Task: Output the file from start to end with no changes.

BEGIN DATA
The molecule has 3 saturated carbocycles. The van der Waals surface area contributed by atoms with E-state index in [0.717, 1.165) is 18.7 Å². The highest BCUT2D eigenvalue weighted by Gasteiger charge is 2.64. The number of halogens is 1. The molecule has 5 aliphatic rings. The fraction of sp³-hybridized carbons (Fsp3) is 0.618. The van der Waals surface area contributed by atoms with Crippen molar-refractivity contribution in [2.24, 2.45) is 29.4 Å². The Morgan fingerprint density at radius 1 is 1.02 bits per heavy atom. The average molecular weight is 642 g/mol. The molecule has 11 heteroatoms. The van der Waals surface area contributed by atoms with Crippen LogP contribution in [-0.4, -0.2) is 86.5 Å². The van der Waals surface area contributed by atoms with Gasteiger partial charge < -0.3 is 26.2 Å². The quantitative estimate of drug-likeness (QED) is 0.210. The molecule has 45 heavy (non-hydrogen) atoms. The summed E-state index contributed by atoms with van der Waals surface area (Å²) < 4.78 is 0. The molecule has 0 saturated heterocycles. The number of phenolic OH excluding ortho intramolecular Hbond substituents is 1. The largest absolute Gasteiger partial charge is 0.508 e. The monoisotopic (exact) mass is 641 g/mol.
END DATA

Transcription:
The molecule has 3 saturated carbocycles. The van der Waals surface area contributed by atoms with E-state index in [0.717, 1.165) is 18.7 Å². The highest BCUT2D eigenvalue weighted by Gasteiger charge is 2.64. The number of halogens is 1. The molecule has 5 aliphatic rings. The fraction of sp³-hybridized carbons (Fsp3) is 0.618. The van der Waals surface area contributed by atoms with Crippen molar-refractivity contribution in [2.24, 2.45) is 29.4 Å². The Morgan fingerprint density at radius 1 is 1.02 bits per heavy atom. The average molecular weight is 642 g/mol. The molecule has 11 heteroatoms. The van der Waals surface area contributed by atoms with Crippen LogP contribution in [-0.4, -0.2) is 86.5 Å². The van der Waals surface area contributed by atoms with Gasteiger partial charge < -0.3 is 26.2 Å². The quantitative estimate of drug-likeness (QED) is 0.210. The molecule has 45 heavy (non-hydrogen) atoms. The summed E-state index contributed by atoms with van der Waals surface area (Å²) < 4.78 is 0. The molecule has 0 saturated heterocycles. The number of phenolic OH excluding ortho intramolecular Hbond substituents is 1. The largest absolute Gasteiger partial charge is 0.508 e. The monoisotopic (exact) mass is 641 g/mol.